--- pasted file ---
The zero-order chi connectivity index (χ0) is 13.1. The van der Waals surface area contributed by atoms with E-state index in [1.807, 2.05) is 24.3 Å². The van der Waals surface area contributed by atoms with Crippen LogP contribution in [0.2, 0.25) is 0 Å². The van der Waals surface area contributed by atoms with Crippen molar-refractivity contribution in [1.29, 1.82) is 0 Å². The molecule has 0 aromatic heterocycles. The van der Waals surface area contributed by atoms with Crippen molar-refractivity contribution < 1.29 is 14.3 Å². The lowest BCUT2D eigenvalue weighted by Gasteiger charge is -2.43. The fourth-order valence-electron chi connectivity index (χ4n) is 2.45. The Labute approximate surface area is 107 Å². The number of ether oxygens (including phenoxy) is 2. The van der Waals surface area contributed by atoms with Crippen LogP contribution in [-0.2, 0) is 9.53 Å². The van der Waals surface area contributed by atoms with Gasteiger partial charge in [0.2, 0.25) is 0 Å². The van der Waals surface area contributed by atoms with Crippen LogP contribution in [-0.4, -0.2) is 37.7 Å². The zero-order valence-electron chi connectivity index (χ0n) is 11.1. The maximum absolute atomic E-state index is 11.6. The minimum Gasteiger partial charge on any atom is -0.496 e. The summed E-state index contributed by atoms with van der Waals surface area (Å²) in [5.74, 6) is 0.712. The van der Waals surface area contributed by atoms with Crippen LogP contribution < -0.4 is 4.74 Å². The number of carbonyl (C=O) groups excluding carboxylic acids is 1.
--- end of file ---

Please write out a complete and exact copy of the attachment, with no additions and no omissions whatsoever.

The zero-order chi connectivity index (χ0) is 13.1. The van der Waals surface area contributed by atoms with E-state index in [1.807, 2.05) is 24.3 Å². The van der Waals surface area contributed by atoms with Crippen LogP contribution in [0.2, 0.25) is 0 Å². The van der Waals surface area contributed by atoms with Crippen molar-refractivity contribution in [1.29, 1.82) is 0 Å². The molecule has 0 aromatic heterocycles. The van der Waals surface area contributed by atoms with Crippen molar-refractivity contribution < 1.29 is 14.3 Å². The lowest BCUT2D eigenvalue weighted by Gasteiger charge is -2.43. The fourth-order valence-electron chi connectivity index (χ4n) is 2.45. The Labute approximate surface area is 107 Å². The number of ether oxygens (including phenoxy) is 2. The van der Waals surface area contributed by atoms with Crippen LogP contribution in [-0.2, 0) is 9.53 Å². The van der Waals surface area contributed by atoms with Gasteiger partial charge in [0.2, 0.25) is 0 Å². The van der Waals surface area contributed by atoms with Crippen LogP contribution in [-0.4, -0.2) is 37.7 Å². The zero-order valence-electron chi connectivity index (χ0n) is 11.1. The maximum absolute atomic E-state index is 11.6. The minimum Gasteiger partial charge on any atom is -0.496 e. The summed E-state index contributed by atoms with van der Waals surface area (Å²) in [5.74, 6) is 0.712. The van der Waals surface area contributed by atoms with Crippen LogP contribution < -0.4 is 4.74 Å². The number of carbonyl (C=O) groups excluding carboxylic acids is 1.